Today's Reading: Luke 14:1-11 Daily Lectionary: Malachi 2:1-3:5; Matthew 4:1-11 Friend, move up higher. (Luke 14:10) In the Name + of Jesus. Amen. Sometimes Jesus teaches us things that don't seem to have any immediate practical application. For instance, just a few verses before this parable of the wedding feast, He teaches that the kingdom of God is like a mustard seed which grows and gives a place for birds to rest. This is nice, but sometimes, He gives practical advice about how to live your life. I can tell you that this parable is applicable because this exact thing has happened to me. A friend had given a banquet and I sat at the head of the table. I began to eat, and within minutes, was asked to move. It was very embarrassing. I began, with shame, to take my place at a seat of lower status. If I'd just seated myself at any other place, I wouldn't have had this shameful experience. Don't sit at the highest place. Just don't. It wasn't fun. It isn't only about where you sit at a banquet, though. It's also about how you live your life in general. Don't go around thinking that you are the best of the best and deserve more than other people, and certainly don't act like you're worth more than others. The truth is that we are all sinners, and I'm the worst of them. Start there, and you can only be asked to move higher. Those who exalt themselves will be humbled, and those who are humbled will be exalted. This is a major theme of Luke's Gospel. The rich go away empty-handed and the poor have everything given to them. In Christ, the hungry are filled with good things. His ultimate humiliation on the Cross results in the most glorious exaltation of His resurrection. You don't need to think that you are better than anyone else. That won't get you anywhere, and it also isn't true. But you also need to know that the Lord reaches down to those who are in the low places to lift them up. He has reached His hand down to you, and speaks to you as if He is already a friend. In your Baptism, you've been lifted up as His friend. Friend, move up higher. In the Name + of Jesus. Amen. O Lord and Master of my life, take from me a spirit of despondency, sloth, love of money, and idle talk. But give to me, your servant, a spirit of sober-mindedness, humility, patience, and love. Yes, O Lord and King, grant me to see my own sins and not to judge my brother, since you are blessed to the ages. Amen. (Collect for the 17th Sunday after Trinity) Audio Reflections Speaker: Pastor Duane Bamsch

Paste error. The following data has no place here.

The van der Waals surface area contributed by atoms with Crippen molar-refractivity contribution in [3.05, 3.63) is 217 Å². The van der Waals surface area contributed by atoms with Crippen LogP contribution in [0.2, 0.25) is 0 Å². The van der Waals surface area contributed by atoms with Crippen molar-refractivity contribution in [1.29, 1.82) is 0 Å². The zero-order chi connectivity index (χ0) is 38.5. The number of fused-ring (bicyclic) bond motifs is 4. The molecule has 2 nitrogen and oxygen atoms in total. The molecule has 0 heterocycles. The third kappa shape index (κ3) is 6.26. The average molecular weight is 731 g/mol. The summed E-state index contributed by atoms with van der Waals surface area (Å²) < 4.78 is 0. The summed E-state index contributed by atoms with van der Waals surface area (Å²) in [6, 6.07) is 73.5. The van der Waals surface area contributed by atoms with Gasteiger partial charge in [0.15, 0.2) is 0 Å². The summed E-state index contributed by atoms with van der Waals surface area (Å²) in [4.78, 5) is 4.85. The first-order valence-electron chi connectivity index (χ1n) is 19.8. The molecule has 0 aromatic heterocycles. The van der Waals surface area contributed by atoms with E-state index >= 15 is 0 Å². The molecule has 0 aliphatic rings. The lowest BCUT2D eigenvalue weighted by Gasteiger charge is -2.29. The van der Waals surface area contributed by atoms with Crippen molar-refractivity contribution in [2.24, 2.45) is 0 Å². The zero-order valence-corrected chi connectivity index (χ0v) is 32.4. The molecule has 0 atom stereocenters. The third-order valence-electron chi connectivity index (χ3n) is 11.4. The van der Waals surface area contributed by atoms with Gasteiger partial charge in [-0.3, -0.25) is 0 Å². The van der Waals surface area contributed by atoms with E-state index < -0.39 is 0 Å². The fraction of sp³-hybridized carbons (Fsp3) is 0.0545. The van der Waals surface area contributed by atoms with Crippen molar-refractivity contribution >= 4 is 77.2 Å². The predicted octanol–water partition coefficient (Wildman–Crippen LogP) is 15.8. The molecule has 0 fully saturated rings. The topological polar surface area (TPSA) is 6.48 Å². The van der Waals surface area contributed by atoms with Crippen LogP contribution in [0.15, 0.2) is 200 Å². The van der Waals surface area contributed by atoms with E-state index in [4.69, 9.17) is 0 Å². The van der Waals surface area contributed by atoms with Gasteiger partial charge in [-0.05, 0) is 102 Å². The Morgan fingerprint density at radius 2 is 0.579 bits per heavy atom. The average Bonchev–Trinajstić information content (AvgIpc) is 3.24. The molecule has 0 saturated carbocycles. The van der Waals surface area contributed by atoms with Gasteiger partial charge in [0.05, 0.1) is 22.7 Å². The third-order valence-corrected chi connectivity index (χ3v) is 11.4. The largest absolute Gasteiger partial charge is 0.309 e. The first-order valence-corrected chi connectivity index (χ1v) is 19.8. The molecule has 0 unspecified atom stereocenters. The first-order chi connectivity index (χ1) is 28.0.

Saturday of the 16th Week after Trinity

September 25, 2021 • Pastor Kyle Mietzner